Vertex Pharmaceuticals Inc., a biotechnology company looking to put more emphasis on drugs for the rare genetic disease cystic fibrosis, reported Thursday that a test of a CF drug called ivacaftor and marketed in the US under the name of Kalydeco “did not meet its primary endpoint.”
In early 2012, Kalydeco won approval from the Food and Drug Administration to market Kalydeco as a treatment for a subset of CF patients. The population of CF patients in the US, Europe, and Australia is estimated at 75,000. Nearly all eligible patients have started receiving treatment with Kalydeco in the US and Europe, and Vertex expects the medicine to generate $360 to $365 million in 2013.
In the study that Vertex reported on in Thursday’s press release, the company was looking to see if a wider segment of the CF population could benefit from the drug.
One positive takeaway from the study, Vertex said, is that Kalydeco/ ivacaftor showed significant benefits for patients 18 and older in which the disease is well established.
“While we are disappointed that the study in people with the R117H mutation did not meet its primary endpoint, we are encouraged by the significant improvements in lung function and other measures of CF observed in the subset of patients ages 18 and older who had established lung disease,” Robert Kauffman, MD, senior vice president and chief medical officer at Vertex, said in a statement. “We look forward to meeting with the FDA early next year to discuss these data with the goal of bringing ivacaftor to additional people with CF who may benefit from treatment.”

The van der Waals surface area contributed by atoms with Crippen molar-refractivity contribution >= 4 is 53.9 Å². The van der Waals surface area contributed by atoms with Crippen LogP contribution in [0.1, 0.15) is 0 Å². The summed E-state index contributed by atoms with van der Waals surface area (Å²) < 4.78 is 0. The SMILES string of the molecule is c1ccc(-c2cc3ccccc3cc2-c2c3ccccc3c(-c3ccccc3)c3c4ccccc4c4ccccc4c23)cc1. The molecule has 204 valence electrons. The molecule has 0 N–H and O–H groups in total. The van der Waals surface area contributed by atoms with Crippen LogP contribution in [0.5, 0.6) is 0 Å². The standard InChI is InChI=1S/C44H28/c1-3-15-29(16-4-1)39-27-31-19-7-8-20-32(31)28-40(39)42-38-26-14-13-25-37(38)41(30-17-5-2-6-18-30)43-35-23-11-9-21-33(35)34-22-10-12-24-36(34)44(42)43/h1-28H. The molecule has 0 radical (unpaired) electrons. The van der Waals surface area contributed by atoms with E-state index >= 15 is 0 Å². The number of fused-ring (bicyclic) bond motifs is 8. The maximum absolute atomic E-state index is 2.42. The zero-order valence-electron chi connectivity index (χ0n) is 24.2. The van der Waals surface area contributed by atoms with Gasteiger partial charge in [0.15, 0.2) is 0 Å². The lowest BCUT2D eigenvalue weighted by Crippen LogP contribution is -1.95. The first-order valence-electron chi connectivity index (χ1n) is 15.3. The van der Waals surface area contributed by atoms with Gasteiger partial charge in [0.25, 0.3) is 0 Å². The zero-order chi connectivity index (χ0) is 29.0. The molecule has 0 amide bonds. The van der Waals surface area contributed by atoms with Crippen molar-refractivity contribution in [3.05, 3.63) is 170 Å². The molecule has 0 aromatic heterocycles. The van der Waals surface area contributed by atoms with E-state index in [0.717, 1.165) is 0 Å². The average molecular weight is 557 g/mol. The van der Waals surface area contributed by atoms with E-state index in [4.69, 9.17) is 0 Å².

“With each study of ivacaftor, we continue to learn more about this disease and the effect of ivacaftor in patients with different CF mutations, ages and severity of disease,” he added.
In October, meanwhile, the company acknowledged it misjudged the market for its lead drug, a hepatitis C pill called Incivek. With the drug’s sales dropping sharply, Vertex said it was cutting about 17 percent of its total workforce, or 370 jobs — including 175 in Massachusetts — and would return $4.4 million in state tax incentives it received for promising to create jobs.
Vertex has just begun to move 1,300 employees from Cambridge into a new $800 million headquarters on the South Boston Waterfront. Most of those employees will be in the building by early January.
Chris Reidy can be reached at firstname.lastname@example.org.